Employee accompaniment a laughing matter?

Together we are Forbes


26 September, 2019

Florrie Slater

A redundancy, grievance or disciplinary process can be confusing and stressful for both employers and the individual involved. Employment law provides the employee with the right to accompaniment at related meetings by a trade union representative or work colleague to offer a degree of support. Often employees will seek accompaniment by an individual who does not fall into either category. This is only permitted in exceptional circumstances and those refused a free choice of accompaniment often question the perceived fairness of such a restriction. However, a recent headline relating to an employee in New Zealand goes some way towards explaining one aspect of the motivation for this restriction.

When Josh Thompson, a copywriter in New Zealand, received a daunting email from his employer wishing to discuss the future of his role at the company, he chose a more light-hearted and comedic companion to join him. He reportedly hired a clown called Joe for NZ$200. He was permitted to take Joe along to the meeting as employment law in New Zealand permits employees to be supported by an individual of their own choice as opposed to being restricted to trade union representatives or work colleagues.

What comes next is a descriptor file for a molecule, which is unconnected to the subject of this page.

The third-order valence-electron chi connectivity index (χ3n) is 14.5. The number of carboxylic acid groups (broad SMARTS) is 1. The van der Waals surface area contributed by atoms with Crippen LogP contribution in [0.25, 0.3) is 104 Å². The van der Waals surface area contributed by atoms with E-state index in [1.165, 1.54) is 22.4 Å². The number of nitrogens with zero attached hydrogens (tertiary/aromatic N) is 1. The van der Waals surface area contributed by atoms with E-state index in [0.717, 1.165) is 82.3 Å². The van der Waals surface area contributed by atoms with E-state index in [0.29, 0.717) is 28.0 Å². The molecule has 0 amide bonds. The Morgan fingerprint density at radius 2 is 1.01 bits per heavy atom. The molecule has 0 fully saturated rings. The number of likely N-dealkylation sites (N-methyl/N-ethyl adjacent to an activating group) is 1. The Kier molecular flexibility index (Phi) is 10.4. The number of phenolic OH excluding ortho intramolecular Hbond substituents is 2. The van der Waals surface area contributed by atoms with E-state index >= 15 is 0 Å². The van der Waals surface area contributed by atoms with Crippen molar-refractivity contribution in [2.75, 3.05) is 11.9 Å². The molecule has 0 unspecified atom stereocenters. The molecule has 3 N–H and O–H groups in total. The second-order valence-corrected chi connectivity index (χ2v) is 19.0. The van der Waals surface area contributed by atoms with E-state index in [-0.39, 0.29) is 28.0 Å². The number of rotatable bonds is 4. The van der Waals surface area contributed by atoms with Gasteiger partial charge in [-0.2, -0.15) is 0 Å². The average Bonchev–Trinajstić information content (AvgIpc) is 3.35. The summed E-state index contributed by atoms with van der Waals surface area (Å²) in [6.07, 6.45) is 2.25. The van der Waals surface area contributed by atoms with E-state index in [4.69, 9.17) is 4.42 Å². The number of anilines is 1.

News reports claim that Joe accompanied Josh to the meeting, which turned out to be confirmation of redundancy, and proceeded to noisily make balloon animals and act out clown like responses to the issues discussed in the meeting. Understandably, this was a somewhat unpleasant distraction for the HR team trying to deliver the news of redundancy to Josh.

Whilst this may be an amusing and entertaining story, it highlights the need to ensure suitable support for employees in such meetings. Such support should be for the benefit of the employee and whilst Joe was no doubt an amusing addition to the meeting, his presence was distracting and offered little support to Josh. Unless exceptional circumstances apply, accompaniment should be restricted to trade union representatives or work colleagues for the benefit of all parties. It is important to bear in mind that if the consultation results in an employee being dismissed or made redundant, failure to allow the employee to be accompanied could result in the dismissal being unfair. So, whilst those falling outside the specified category can be excluded in the absence of exceptional circumstances, the correct form of accompaniment should be encouraged to avoid the risk of allegations of unfair dismissal. Employers would be prudent to document confirmation of an employee's rights of accompaniment and encourage the same in any situation where an employee is insisting on unpermitted accompaniment which has been refused. Any employer who is unsure whether exceptional circumstances apply would be best placed seeking legal advice.

For more information contact Florrie Slater in our Employment & HR department via email or phone on 01772 220241. Alternatively send any question through to Forbes Solicitors via our online Contact Form.

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